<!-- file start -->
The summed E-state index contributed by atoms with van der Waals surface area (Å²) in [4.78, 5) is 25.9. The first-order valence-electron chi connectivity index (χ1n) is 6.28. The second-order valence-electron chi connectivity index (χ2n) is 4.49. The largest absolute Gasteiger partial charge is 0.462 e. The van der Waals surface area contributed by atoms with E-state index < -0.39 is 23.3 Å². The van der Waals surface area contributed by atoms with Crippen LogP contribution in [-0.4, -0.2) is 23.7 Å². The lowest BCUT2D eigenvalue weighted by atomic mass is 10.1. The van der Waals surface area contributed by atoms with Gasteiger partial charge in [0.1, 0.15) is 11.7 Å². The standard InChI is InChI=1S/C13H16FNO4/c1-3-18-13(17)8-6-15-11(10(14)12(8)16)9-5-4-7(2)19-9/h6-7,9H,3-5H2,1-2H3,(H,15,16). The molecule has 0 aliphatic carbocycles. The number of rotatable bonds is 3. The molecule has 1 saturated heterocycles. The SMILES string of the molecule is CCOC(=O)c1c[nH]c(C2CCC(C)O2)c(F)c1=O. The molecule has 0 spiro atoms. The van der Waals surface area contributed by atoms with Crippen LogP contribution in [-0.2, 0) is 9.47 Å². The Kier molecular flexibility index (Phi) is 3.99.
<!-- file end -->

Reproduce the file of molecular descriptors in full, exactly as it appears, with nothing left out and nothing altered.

The summed E-state index contributed by atoms with van der Waals surface area (Å²) in [4.78, 5) is 25.9. The first-order valence-electron chi connectivity index (χ1n) is 6.28. The second-order valence-electron chi connectivity index (χ2n) is 4.49. The largest absolute Gasteiger partial charge is 0.462 e. The van der Waals surface area contributed by atoms with E-state index < -0.39 is 23.3 Å². The van der Waals surface area contributed by atoms with Crippen LogP contribution in [-0.4, -0.2) is 23.7 Å². The lowest BCUT2D eigenvalue weighted by atomic mass is 10.1. The van der Waals surface area contributed by atoms with Gasteiger partial charge in [0.1, 0.15) is 11.7 Å². The standard InChI is InChI=1S/C13H16FNO4/c1-3-18-13(17)8-6-15-11(10(14)12(8)16)9-5-4-7(2)19-9/h6-7,9H,3-5H2,1-2H3,(H,15,16). The molecule has 0 aliphatic carbocycles. The number of rotatable bonds is 3. The molecule has 1 saturated heterocycles. The SMILES string of the molecule is CCOC(=O)c1c[nH]c(C2CCC(C)O2)c(F)c1=O. The molecule has 0 spiro atoms. The van der Waals surface area contributed by atoms with Crippen LogP contribution in [-0.2, 0) is 9.47 Å². The Kier molecular flexibility index (Phi) is 3.99.